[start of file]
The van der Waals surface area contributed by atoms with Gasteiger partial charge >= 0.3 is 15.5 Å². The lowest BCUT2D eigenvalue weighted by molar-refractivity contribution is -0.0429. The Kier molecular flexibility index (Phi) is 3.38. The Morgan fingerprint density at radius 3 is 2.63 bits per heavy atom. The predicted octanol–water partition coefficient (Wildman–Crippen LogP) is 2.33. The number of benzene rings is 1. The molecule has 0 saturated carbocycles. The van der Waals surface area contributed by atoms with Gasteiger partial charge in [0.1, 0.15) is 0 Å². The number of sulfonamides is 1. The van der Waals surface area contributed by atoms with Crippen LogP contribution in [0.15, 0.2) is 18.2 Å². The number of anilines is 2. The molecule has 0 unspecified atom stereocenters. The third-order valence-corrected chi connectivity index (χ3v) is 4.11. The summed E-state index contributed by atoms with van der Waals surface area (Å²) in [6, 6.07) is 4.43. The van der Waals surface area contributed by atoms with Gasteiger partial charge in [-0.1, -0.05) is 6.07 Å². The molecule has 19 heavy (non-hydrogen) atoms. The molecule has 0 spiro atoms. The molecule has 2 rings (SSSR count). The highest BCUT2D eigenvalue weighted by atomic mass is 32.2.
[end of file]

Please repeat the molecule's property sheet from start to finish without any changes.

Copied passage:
The van der Waals surface area contributed by atoms with Gasteiger partial charge >= 0.3 is 15.5 Å². The lowest BCUT2D eigenvalue weighted by molar-refractivity contribution is -0.0429. The Kier molecular flexibility index (Phi) is 3.38. The Morgan fingerprint density at radius 3 is 2.63 bits per heavy atom. The predicted octanol–water partition coefficient (Wildman–Crippen LogP) is 2.33. The number of benzene rings is 1. The molecule has 0 saturated carbocycles. The van der Waals surface area contributed by atoms with Gasteiger partial charge in [0.1, 0.15) is 0 Å². The number of sulfonamides is 1. The van der Waals surface area contributed by atoms with Crippen LogP contribution in [0.15, 0.2) is 18.2 Å². The number of anilines is 2. The molecule has 0 unspecified atom stereocenters. The third-order valence-corrected chi connectivity index (χ3v) is 4.11. The summed E-state index contributed by atoms with van der Waals surface area (Å²) in [6, 6.07) is 4.43. The van der Waals surface area contributed by atoms with Gasteiger partial charge in [-0.1, -0.05) is 6.07 Å². The molecule has 19 heavy (non-hydrogen) atoms. The molecule has 0 spiro atoms. The molecule has 2 rings (SSSR count). The highest BCUT2D eigenvalue weighted by atomic mass is 32.2.